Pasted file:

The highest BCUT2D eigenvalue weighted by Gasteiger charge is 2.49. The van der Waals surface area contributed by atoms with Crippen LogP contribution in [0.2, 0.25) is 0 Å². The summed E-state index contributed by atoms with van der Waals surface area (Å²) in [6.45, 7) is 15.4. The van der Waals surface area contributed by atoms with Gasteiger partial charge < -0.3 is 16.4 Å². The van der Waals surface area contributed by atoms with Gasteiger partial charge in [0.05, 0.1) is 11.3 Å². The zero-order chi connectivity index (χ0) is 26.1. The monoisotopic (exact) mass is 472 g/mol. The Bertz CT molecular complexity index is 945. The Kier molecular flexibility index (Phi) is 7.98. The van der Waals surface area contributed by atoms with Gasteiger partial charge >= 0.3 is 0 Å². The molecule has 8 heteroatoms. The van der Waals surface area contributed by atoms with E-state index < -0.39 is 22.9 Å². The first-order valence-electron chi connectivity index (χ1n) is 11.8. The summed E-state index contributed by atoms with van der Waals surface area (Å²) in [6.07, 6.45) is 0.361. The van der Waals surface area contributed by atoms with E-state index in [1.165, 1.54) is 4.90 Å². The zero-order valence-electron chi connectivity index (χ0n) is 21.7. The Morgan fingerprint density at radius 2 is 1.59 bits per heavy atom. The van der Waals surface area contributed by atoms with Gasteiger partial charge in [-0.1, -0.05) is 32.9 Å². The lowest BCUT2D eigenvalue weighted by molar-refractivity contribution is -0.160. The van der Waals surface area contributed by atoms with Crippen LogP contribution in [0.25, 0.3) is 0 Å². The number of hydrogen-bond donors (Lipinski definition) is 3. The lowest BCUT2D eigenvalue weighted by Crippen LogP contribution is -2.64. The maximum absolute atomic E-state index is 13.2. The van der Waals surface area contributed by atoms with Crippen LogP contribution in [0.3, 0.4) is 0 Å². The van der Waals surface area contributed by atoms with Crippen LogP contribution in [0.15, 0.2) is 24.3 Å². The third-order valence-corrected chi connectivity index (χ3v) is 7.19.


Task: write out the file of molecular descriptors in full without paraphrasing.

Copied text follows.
The highest BCUT2D eigenvalue weighted by Gasteiger charge is 2.49. The van der Waals surface area contributed by atoms with Crippen LogP contribution in [0.2, 0.25) is 0 Å². The summed E-state index contributed by atoms with van der Waals surface area (Å²) in [6.45, 7) is 15.4. The van der Waals surface area contributed by atoms with Gasteiger partial charge < -0.3 is 16.4 Å². The van der Waals surface area contributed by atoms with Gasteiger partial charge in [0.05, 0.1) is 11.3 Å². The zero-order chi connectivity index (χ0) is 26.1. The monoisotopic (exact) mass is 472 g/mol. The Bertz CT molecular complexity index is 945. The Kier molecular flexibility index (Phi) is 7.98. The van der Waals surface area contributed by atoms with Gasteiger partial charge >= 0.3 is 0 Å². The molecule has 8 heteroatoms. The van der Waals surface area contributed by atoms with E-state index < -0.39 is 22.9 Å². The first-order valence-electron chi connectivity index (χ1n) is 11.8. The summed E-state index contributed by atoms with van der Waals surface area (Å²) in [6.07, 6.45) is 0.361. The van der Waals surface area contributed by atoms with E-state index in [1.165, 1.54) is 4.90 Å². The zero-order valence-electron chi connectivity index (χ0n) is 21.7. The Morgan fingerprint density at radius 2 is 1.59 bits per heavy atom. The van der Waals surface area contributed by atoms with Gasteiger partial charge in [-0.1, -0.05) is 32.9 Å². The lowest BCUT2D eigenvalue weighted by molar-refractivity contribution is -0.160. The van der Waals surface area contributed by atoms with Crippen LogP contribution in [0.25, 0.3) is 0 Å². The number of hydrogen-bond donors (Lipinski definition) is 3. The lowest BCUT2D eigenvalue weighted by Crippen LogP contribution is -2.64. The maximum absolute atomic E-state index is 13.2. The van der Waals surface area contributed by atoms with Crippen LogP contribution in [0.3, 0.4) is 0 Å². The van der Waals surface area contributed by atoms with Crippen LogP contribution in [0.15, 0.2) is 24.3 Å². The third-order valence-corrected chi connectivity index (χ3v) is 7.19.